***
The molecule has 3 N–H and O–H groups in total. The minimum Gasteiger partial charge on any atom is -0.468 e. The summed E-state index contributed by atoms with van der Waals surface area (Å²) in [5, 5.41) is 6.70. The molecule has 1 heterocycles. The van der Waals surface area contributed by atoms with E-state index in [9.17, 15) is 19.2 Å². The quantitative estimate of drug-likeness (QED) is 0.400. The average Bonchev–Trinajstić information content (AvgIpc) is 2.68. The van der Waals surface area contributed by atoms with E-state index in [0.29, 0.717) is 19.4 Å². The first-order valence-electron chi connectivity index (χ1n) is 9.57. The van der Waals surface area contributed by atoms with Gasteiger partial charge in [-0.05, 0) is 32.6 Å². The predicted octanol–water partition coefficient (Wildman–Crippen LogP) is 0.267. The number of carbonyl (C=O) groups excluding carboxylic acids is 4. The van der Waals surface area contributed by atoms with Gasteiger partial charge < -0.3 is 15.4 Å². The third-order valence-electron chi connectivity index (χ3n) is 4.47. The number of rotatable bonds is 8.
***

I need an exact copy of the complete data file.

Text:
The molecule has 3 N–H and O–H groups in total. The minimum Gasteiger partial charge on any atom is -0.468 e. The summed E-state index contributed by atoms with van der Waals surface area (Å²) in [5, 5.41) is 6.70. The molecule has 1 heterocycles. The van der Waals surface area contributed by atoms with E-state index in [9.17, 15) is 19.2 Å². The quantitative estimate of drug-likeness (QED) is 0.400. The average Bonchev–Trinajstić information content (AvgIpc) is 2.68. The van der Waals surface area contributed by atoms with E-state index in [0.29, 0.717) is 19.4 Å². The first-order valence-electron chi connectivity index (χ1n) is 9.57. The van der Waals surface area contributed by atoms with Gasteiger partial charge in [-0.05, 0) is 32.6 Å². The predicted octanol–water partition coefficient (Wildman–Crippen LogP) is 0.267. The number of carbonyl (C=O) groups excluding carboxylic acids is 4. The van der Waals surface area contributed by atoms with Gasteiger partial charge < -0.3 is 15.4 Å². The third-order valence-electron chi connectivity index (χ3n) is 4.47. The number of rotatable bonds is 8.